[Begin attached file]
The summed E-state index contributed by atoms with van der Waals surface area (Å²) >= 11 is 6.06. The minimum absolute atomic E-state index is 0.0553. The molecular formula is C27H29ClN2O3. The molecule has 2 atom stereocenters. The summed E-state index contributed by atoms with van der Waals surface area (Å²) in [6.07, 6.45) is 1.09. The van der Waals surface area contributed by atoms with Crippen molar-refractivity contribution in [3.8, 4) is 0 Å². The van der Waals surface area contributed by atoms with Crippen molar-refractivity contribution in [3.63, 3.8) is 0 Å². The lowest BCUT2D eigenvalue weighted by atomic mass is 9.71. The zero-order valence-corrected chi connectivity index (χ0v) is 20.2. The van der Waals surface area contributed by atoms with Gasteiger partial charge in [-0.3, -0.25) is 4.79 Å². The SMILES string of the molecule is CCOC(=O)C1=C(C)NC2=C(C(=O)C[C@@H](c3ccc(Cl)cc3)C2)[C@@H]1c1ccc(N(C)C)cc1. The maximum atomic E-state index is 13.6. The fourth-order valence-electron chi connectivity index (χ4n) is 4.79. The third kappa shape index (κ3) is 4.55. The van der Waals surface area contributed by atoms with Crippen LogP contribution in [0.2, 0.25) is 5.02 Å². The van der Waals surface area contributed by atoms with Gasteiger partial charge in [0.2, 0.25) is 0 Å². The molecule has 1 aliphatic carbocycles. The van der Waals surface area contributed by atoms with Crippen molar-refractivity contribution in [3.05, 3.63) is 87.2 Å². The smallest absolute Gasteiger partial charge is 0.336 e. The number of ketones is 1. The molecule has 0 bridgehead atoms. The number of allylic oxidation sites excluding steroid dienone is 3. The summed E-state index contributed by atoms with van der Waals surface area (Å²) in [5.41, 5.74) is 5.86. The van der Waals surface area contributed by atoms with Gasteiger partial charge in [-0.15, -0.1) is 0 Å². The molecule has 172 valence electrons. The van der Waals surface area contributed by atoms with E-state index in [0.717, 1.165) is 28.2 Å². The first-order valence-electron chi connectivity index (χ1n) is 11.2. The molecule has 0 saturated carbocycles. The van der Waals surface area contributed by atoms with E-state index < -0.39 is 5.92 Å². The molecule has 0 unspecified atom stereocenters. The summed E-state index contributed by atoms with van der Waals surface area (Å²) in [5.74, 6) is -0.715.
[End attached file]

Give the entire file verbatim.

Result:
The summed E-state index contributed by atoms with van der Waals surface area (Å²) >= 11 is 6.06. The minimum absolute atomic E-state index is 0.0553. The molecular formula is C27H29ClN2O3. The molecule has 2 atom stereocenters. The summed E-state index contributed by atoms with van der Waals surface area (Å²) in [6.07, 6.45) is 1.09. The van der Waals surface area contributed by atoms with Crippen molar-refractivity contribution in [3.8, 4) is 0 Å². The van der Waals surface area contributed by atoms with Crippen molar-refractivity contribution in [3.63, 3.8) is 0 Å². The lowest BCUT2D eigenvalue weighted by atomic mass is 9.71. The zero-order valence-corrected chi connectivity index (χ0v) is 20.2. The van der Waals surface area contributed by atoms with Gasteiger partial charge in [-0.3, -0.25) is 4.79 Å². The SMILES string of the molecule is CCOC(=O)C1=C(C)NC2=C(C(=O)C[C@@H](c3ccc(Cl)cc3)C2)[C@@H]1c1ccc(N(C)C)cc1. The maximum atomic E-state index is 13.6. The fourth-order valence-electron chi connectivity index (χ4n) is 4.79. The third kappa shape index (κ3) is 4.55. The van der Waals surface area contributed by atoms with Crippen LogP contribution in [0.2, 0.25) is 5.02 Å². The van der Waals surface area contributed by atoms with Gasteiger partial charge in [0.2, 0.25) is 0 Å². The molecule has 1 aliphatic carbocycles. The van der Waals surface area contributed by atoms with Crippen molar-refractivity contribution in [3.05, 3.63) is 87.2 Å². The smallest absolute Gasteiger partial charge is 0.336 e. The number of ketones is 1. The molecule has 0 bridgehead atoms. The number of allylic oxidation sites excluding steroid dienone is 3. The summed E-state index contributed by atoms with van der Waals surface area (Å²) in [5.41, 5.74) is 5.86. The van der Waals surface area contributed by atoms with Gasteiger partial charge in [-0.15, -0.1) is 0 Å². The molecule has 172 valence electrons. The van der Waals surface area contributed by atoms with E-state index in [0.717, 1.165) is 28.2 Å². The first-order valence-electron chi connectivity index (χ1n) is 11.2. The molecule has 0 saturated carbocycles. The van der Waals surface area contributed by atoms with E-state index < -0.39 is 5.92 Å². The molecule has 0 unspecified atom stereocenters. The summed E-state index contributed by atoms with van der Waals surface area (Å²) in [5.74, 6) is -0.715.